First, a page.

When my wife and I go shopping for our 17-month-old daughter, we don't go to major department stores first. Heavens no! We head to the thrift store for the best bargains around. Now before you turn up your nose, read on.
On average, a baby’s or newborn’s shoes can cost anywhere from $15-$30 a pair. Now, does it make sense to pay prices like these when you can find shoes, dresses, etc., for a mere fraction of the cost?
Why pay full retail price for an item of clothing that in two months you will be throwing away or donating? I bet some of our closets still have clothes that have never been worn and still have the tags from the original retail store!
We, as hardworking people, should refrain, rethink and reprogram our mindsets that spending three to four times the amount for an outfit or piece of clothing in a department store validates it or makes more authentic, special, or even regal because of its brand name or its price.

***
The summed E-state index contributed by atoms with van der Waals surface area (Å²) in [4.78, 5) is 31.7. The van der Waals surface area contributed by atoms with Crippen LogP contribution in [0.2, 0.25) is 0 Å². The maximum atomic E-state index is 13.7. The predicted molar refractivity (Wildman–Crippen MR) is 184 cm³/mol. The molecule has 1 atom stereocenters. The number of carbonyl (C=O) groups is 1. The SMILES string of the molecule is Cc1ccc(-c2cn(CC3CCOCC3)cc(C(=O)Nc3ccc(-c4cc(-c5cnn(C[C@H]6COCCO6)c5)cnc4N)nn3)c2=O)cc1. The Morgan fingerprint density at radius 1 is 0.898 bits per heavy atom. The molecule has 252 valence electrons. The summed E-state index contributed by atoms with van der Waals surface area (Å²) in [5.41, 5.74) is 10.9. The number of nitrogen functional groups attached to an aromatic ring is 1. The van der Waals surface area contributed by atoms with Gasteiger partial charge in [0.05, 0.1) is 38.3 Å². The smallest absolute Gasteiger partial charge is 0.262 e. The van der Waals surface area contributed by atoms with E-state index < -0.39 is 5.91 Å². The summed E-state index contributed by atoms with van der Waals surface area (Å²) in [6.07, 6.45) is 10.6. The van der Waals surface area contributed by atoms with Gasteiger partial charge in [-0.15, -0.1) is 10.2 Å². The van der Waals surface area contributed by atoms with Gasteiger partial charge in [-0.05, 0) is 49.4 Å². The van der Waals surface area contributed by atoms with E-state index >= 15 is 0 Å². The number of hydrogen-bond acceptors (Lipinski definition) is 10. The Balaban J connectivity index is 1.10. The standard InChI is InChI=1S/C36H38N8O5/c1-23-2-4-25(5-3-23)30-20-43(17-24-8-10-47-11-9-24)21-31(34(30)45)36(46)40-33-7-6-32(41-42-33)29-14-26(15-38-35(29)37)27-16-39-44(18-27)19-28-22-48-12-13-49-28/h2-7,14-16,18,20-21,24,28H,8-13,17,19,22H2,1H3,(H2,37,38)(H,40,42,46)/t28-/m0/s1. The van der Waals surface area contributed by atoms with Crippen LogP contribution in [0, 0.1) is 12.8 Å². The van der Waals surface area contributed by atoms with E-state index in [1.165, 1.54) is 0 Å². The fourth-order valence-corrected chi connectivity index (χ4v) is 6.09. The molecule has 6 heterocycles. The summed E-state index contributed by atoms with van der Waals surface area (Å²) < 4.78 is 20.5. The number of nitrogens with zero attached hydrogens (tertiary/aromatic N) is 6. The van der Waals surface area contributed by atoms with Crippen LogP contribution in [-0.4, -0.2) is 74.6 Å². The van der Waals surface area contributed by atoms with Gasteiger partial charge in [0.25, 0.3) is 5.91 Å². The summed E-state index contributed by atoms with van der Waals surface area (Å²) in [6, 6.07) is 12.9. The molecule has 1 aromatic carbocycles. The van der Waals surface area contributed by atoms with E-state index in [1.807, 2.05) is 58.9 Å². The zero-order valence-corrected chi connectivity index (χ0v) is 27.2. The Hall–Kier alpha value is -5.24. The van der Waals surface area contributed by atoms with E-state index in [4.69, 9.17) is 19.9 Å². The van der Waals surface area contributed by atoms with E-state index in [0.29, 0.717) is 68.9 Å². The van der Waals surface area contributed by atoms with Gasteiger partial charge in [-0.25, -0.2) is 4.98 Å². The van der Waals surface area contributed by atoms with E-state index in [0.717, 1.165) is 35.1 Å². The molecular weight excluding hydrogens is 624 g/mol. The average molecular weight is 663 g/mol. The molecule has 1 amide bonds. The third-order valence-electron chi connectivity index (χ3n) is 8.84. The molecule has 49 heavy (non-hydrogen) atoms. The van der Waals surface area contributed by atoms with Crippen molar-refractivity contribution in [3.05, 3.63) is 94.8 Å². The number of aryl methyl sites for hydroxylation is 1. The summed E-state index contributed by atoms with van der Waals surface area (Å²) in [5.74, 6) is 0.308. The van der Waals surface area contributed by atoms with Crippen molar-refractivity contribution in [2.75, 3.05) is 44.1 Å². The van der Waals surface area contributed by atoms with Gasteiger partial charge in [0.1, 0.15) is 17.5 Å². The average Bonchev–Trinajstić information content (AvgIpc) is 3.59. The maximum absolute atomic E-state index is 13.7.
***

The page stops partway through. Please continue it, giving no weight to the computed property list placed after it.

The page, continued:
Take Warren Buffet
, for example. He is one of the wealthiest, yet notably one of the most frugal men. Why then do American consumers spend exorbitant amounts of money on depreciating items?
If you must buy clothing, it’s a good idea to look in your neighborhood thrift stores first. Can’t find your item there? Then check out your major discount stores, (e.g., TJ Max, Ross, Marshalls, etc.). Finally, if you just absolutely must have that certain brand-name item, ask yourself a few questions to start:
Do you really need it or is it a “want”?
Is there a lower-cost option?
Is it worth your money?
How much wear will you really get out of it?
Do you have a thrifty strategy for saving? I’ve shared one of mine. Feel free to share one of yours.